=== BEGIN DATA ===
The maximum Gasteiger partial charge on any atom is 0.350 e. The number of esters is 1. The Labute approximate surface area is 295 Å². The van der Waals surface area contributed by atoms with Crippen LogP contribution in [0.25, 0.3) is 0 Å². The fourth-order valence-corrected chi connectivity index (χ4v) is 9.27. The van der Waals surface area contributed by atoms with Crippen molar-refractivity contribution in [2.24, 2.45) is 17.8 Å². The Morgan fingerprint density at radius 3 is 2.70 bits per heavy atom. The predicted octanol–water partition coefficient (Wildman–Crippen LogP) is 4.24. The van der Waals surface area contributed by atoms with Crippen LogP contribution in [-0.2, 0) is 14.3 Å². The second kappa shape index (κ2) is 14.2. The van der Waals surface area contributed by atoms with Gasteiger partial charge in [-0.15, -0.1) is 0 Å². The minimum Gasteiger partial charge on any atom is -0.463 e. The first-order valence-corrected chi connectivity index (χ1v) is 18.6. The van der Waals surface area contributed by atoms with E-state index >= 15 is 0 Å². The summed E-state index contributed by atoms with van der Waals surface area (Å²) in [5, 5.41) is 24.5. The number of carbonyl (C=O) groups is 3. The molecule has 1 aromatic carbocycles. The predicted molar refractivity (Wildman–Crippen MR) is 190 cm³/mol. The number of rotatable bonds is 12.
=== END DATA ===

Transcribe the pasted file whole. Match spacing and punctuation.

The maximum Gasteiger partial charge on any atom is 0.350 e. The number of esters is 1. The Labute approximate surface area is 295 Å². The van der Waals surface area contributed by atoms with Crippen LogP contribution in [0.25, 0.3) is 0 Å². The fourth-order valence-corrected chi connectivity index (χ4v) is 9.27. The van der Waals surface area contributed by atoms with Crippen molar-refractivity contribution in [2.24, 2.45) is 17.8 Å². The Morgan fingerprint density at radius 3 is 2.70 bits per heavy atom. The predicted octanol–water partition coefficient (Wildman–Crippen LogP) is 4.24. The van der Waals surface area contributed by atoms with Crippen LogP contribution in [-0.2, 0) is 14.3 Å². The second kappa shape index (κ2) is 14.2. The van der Waals surface area contributed by atoms with Gasteiger partial charge in [-0.15, -0.1) is 0 Å². The minimum Gasteiger partial charge on any atom is -0.463 e. The first-order valence-corrected chi connectivity index (χ1v) is 18.6. The van der Waals surface area contributed by atoms with E-state index >= 15 is 0 Å². The summed E-state index contributed by atoms with van der Waals surface area (Å²) in [5, 5.41) is 24.5. The number of carbonyl (C=O) groups is 3. The molecule has 1 aromatic carbocycles. The predicted molar refractivity (Wildman–Crippen MR) is 190 cm³/mol. The number of rotatable bonds is 12.